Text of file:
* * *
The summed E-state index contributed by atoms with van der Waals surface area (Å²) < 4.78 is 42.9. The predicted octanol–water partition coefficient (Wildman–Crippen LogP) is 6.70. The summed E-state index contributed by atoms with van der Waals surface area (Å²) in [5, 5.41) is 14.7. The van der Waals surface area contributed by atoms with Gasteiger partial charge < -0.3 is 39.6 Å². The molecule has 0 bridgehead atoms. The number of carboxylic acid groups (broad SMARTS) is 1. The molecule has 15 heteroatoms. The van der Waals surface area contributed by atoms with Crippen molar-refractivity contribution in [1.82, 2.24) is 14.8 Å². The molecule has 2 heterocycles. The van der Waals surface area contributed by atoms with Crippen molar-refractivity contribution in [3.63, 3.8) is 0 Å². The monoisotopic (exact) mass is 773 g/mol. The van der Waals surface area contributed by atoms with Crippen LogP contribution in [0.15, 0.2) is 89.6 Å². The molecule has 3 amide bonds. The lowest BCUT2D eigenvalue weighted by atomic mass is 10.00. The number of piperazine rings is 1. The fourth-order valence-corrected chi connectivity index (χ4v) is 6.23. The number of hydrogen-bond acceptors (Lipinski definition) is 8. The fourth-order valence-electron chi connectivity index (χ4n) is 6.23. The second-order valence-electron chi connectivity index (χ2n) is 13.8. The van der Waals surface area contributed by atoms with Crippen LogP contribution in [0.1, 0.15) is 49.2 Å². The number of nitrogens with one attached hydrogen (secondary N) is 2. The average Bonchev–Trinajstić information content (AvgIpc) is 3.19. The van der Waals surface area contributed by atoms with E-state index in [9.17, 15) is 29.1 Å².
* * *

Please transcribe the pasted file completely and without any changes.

The summed E-state index contributed by atoms with van der Waals surface area (Å²) < 4.78 is 42.9. The predicted octanol–water partition coefficient (Wildman–Crippen LogP) is 6.70. The summed E-state index contributed by atoms with van der Waals surface area (Å²) in [5, 5.41) is 14.7. The van der Waals surface area contributed by atoms with Gasteiger partial charge < -0.3 is 39.6 Å². The molecule has 0 bridgehead atoms. The number of carboxylic acid groups (broad SMARTS) is 1. The molecule has 15 heteroatoms. The van der Waals surface area contributed by atoms with Crippen molar-refractivity contribution in [1.82, 2.24) is 14.8 Å². The molecule has 2 heterocycles. The van der Waals surface area contributed by atoms with Crippen molar-refractivity contribution in [3.63, 3.8) is 0 Å². The monoisotopic (exact) mass is 773 g/mol. The van der Waals surface area contributed by atoms with Crippen LogP contribution in [0.15, 0.2) is 89.6 Å². The molecule has 3 amide bonds. The lowest BCUT2D eigenvalue weighted by atomic mass is 10.00. The number of piperazine rings is 1. The fourth-order valence-corrected chi connectivity index (χ4v) is 6.23. The number of hydrogen-bond acceptors (Lipinski definition) is 8. The fourth-order valence-electron chi connectivity index (χ4n) is 6.23. The second-order valence-electron chi connectivity index (χ2n) is 13.8. The van der Waals surface area contributed by atoms with Crippen LogP contribution in [0.1, 0.15) is 49.2 Å². The number of nitrogens with one attached hydrogen (secondary N) is 2. The average Bonchev–Trinajstić information content (AvgIpc) is 3.19. The van der Waals surface area contributed by atoms with E-state index in [9.17, 15) is 29.1 Å².